‘The life of Glasgow pigeons is more certain’
People seeking asylum are known to experience high rates of depression, anxiety and post-traumatic stress disorder. This research highlights experiences of mental health and wellbeing of people who are – or who have – navigated the asylum process in the UK.
Using a participatory research approach underpinned by a focus on human rights, this work explores the ‘Right to Health’ and looks at how the asylum process affects mental health and wellbeing. This research draws on interviews and photo data to highlight key themes and areas for change.
This research was carried out as part of the Rights in Action project being conducted by the Poverty Alliance together with Maryhill Integration Network. Rights in Action is working with communities across Scotland to raise awareness of how human rights can be used as a tool in the fight against poverty, to increase their capacity to address human rights issues and create a supportive community of practice and to support participatory research projects on human rights issues in Scotland.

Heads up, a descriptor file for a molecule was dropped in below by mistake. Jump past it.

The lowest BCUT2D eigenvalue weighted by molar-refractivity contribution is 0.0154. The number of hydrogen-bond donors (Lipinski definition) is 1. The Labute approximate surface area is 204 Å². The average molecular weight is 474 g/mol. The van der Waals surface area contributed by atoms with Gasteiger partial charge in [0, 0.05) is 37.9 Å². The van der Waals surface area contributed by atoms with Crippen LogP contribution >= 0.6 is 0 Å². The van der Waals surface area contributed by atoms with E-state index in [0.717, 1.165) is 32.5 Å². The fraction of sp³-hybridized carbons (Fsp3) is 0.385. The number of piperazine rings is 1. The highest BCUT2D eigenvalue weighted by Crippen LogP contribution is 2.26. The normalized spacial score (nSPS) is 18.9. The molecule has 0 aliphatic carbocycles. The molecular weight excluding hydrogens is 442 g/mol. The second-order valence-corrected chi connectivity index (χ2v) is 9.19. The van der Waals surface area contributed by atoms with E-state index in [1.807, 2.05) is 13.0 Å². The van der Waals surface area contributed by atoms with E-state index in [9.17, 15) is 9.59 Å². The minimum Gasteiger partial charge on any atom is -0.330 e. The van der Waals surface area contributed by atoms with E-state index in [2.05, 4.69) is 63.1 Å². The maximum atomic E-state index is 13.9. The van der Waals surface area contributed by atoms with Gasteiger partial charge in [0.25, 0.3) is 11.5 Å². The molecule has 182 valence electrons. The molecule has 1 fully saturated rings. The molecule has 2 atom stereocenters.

As part of Rights in Action, Maryhill Integration Network partnered with the Poverty Alliance. They have worked with a group of four community researchers, Ismail, Juliet, Mohammed and Sekou on a participatory research project examining mental health and wellbeing concerns faced by people seeking asylum in Scotland.
We would like to thank community researchers Ishmail, Juliet, Mohammed and Sekou who took part in and carried out this research, for their time and for sharing their experiences and knowledge. And to staff from the Poverty Alliance, especially Paul for all the support.
Rights in Action is funded by the Scottish Government’s Equality and Human Rights Fund managed and supported by Inspiring Scotland.